"And even if we could afford it," lamented the otter, "time would be against us. Takes the Embassy five days to process; we're leaving this cottage in four."

"I'll remind Andrew's mom when I go up the road," Sam told Seán. "She'll understand better."

"So tell me, pal: What else did you see?"[2]

"'Twas a mere blur as they disappeared behind the biggest crest five miles off Sand Bay," said the raccoon, "but I can definitely recall. Something small, something red..."

"Oh, dear. I don't have a good feeling about this..."

"...and something slightly dusty. But at least the surf took care of the cobwebs in no time, I bet."

"You're telling me they stole my dad's heirloom?" Seán was about to sob.

"Afraid so. Unless it was something less important."

Dismayed, Seán slunk away and collapsed on the mattress, arms flailing and hindpaws clobbering up and down. "Our Connemara camaraderie's cancelled! Now we'll never leave this field!"

"Face it," said Sam, "we still have plenty of time."

"No, we won't!"

"Yes, we should. We'll tell the authorities, and once we do, full steam ahead."

Even though he stopped wailing for a while, tears still streamed from the otter's eyes.

"Face it, this case is gonna span two counties: Us Nature Islanders here, and my family's ancestral home in Guadeloupe. That'll be enough for everyone else to take notice."

"It better," cried Séan, as he wiped away his misery for once. "Or else I'll never forgive you."

"Trust me," said Sam, "your dad's keepsake will be good as returned—as long as we work hard on it. Now...how else are we getting to Capesterre?"

"Well...plane's safer than boat," said the otter. "But more expensive..."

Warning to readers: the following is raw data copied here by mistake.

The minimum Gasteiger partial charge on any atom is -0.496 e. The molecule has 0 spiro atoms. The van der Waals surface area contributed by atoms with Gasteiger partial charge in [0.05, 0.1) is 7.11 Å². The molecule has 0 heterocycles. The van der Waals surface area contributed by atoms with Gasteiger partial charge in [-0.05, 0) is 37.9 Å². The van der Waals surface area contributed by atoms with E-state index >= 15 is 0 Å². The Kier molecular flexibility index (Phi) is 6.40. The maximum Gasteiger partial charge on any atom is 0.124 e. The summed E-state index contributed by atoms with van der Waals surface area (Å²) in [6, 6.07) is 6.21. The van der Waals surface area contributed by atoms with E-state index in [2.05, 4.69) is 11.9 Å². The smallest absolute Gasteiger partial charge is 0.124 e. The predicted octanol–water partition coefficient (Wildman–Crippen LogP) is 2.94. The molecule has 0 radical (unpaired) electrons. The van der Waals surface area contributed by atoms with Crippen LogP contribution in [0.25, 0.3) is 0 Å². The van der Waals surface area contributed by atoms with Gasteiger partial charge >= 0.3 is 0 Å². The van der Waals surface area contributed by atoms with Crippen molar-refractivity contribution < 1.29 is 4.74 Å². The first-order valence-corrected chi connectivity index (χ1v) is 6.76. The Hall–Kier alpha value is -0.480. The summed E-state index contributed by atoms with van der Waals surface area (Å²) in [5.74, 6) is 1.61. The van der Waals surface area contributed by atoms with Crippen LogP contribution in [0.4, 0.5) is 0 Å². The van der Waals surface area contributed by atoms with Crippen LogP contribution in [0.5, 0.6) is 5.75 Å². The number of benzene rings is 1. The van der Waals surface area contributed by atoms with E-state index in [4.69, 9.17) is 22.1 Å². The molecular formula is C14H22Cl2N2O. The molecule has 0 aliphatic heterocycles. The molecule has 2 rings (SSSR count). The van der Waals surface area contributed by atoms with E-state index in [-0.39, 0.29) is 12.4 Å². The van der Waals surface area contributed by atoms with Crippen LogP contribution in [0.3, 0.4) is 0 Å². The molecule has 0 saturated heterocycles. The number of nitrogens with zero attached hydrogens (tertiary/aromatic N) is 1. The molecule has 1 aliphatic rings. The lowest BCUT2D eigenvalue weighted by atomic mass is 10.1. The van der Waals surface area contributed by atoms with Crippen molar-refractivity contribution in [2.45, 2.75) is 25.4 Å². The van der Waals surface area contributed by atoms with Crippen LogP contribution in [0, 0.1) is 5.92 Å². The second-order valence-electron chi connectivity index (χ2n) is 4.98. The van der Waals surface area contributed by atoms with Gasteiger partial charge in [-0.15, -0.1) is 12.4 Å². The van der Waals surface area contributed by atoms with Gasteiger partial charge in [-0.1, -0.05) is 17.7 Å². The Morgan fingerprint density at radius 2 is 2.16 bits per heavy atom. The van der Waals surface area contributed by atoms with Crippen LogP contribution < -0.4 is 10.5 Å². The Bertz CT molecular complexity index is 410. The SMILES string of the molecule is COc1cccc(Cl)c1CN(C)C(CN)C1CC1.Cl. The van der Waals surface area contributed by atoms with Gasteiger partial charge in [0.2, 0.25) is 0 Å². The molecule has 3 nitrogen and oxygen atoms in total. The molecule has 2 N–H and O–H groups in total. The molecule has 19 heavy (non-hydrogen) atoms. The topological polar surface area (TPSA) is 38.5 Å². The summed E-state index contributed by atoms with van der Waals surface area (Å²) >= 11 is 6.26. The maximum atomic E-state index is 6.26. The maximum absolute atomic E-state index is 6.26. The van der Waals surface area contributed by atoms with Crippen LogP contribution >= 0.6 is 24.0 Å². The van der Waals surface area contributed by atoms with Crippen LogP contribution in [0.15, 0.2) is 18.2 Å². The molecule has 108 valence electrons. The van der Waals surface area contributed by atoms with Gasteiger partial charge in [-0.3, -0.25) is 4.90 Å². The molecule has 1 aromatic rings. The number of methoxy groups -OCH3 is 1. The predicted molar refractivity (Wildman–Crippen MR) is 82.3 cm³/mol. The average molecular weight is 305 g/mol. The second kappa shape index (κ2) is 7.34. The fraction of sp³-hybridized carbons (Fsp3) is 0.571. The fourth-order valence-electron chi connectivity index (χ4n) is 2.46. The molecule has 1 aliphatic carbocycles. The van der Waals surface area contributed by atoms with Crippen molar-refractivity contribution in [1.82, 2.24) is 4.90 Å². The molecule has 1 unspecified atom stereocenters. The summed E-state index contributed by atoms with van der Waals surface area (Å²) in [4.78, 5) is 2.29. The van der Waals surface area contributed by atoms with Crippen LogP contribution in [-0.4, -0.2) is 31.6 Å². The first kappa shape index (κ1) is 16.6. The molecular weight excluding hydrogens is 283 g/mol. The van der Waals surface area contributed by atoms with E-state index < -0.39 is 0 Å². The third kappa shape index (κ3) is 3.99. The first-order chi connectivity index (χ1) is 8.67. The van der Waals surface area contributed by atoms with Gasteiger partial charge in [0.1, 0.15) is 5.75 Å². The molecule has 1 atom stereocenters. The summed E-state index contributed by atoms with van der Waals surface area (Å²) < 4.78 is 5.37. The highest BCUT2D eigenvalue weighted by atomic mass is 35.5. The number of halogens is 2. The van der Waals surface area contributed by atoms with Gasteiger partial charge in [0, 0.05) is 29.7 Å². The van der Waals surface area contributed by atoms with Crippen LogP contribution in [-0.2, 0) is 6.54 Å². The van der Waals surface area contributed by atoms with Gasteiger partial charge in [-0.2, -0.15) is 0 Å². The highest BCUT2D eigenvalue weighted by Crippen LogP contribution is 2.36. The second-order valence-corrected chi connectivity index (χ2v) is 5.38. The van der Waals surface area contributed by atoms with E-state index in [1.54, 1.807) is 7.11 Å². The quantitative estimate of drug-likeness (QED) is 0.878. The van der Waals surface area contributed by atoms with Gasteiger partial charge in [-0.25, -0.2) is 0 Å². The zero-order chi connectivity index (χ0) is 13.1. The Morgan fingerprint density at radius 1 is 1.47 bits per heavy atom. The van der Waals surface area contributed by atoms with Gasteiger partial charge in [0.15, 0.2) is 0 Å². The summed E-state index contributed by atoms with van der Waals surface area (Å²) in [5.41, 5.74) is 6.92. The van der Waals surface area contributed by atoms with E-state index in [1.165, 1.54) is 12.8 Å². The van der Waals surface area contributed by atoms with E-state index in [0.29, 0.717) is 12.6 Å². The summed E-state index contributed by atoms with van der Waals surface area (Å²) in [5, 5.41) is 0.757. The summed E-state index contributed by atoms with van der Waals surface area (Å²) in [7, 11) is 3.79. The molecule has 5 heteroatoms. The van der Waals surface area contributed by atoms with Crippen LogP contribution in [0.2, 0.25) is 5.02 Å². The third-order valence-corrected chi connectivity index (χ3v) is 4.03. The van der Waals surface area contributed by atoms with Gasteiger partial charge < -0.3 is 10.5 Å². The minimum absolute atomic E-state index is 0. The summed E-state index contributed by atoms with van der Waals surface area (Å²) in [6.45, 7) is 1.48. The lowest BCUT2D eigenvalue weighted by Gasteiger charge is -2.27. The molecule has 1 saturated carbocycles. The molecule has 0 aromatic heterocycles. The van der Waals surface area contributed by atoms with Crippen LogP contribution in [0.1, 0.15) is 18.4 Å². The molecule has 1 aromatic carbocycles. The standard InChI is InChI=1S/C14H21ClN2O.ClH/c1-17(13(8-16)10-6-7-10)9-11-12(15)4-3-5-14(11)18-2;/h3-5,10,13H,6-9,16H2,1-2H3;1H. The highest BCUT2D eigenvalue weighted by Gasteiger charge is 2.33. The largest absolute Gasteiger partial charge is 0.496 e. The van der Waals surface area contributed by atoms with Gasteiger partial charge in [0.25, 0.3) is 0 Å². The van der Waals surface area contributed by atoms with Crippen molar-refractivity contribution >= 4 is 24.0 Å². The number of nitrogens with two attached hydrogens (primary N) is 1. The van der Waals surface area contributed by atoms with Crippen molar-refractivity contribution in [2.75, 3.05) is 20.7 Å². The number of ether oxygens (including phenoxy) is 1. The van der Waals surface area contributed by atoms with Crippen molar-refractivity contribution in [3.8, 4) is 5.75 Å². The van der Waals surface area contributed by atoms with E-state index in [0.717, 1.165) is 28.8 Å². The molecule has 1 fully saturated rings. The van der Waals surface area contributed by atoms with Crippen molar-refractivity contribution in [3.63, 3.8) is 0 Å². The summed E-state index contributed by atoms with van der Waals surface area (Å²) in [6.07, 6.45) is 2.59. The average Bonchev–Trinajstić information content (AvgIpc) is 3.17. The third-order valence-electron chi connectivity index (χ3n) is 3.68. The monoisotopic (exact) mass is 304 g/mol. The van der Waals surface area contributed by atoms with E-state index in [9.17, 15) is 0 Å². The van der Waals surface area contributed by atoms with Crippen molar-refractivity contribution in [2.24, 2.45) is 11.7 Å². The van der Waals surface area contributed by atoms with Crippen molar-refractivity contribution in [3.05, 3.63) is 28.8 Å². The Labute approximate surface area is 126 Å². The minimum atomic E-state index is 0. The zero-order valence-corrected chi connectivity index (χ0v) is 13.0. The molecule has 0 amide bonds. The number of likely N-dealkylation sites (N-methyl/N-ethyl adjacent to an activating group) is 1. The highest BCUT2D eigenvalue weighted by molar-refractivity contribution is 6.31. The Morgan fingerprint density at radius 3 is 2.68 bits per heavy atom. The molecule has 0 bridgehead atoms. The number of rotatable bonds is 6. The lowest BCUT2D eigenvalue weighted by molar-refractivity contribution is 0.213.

"Not to mention you can't fly directly from Melville Hall," Darla reminded Sam as she as Drake came back from errands. "Even though it's so visibly close to us. Oh, and good afternoon, you two."

"Good afternoon, boys. Pity they had to make Guadeloupe a stopover," added Drake. One look at his son and Sam, and he told them: "By the way, I've reached out to the village police. They'll look into it starting tomorrow. Better be found or we'll never g...

"Wait a minute. How come you're bringing Marie-Galante into this mess?"

The youngsters looked straight towards the other Murphys, with a harder stare than Paddington himself could have imagined. "Long story."

Notes

  1. Original suggestion by NovelAI (with since-replaced text in red and prompt sentence in bold):
    The following afternoon, Sam came by Sean's. He was looking rather sullen.
    "Hey, Sammy, how'd it go?" asked Seán.
    "It's a long story."
    "Well, sit down, then."
    Sammy took a seat on the edge of the bed, and began. "You know, I went to the beach yesterday with Dad, and—"
    "Yeah, we heard about that."
    "They were having a baby shower over there, so we decided to take the kids for a walk along the shoreline."
  2. Originally suggested as "And what happened?" by NovelAI.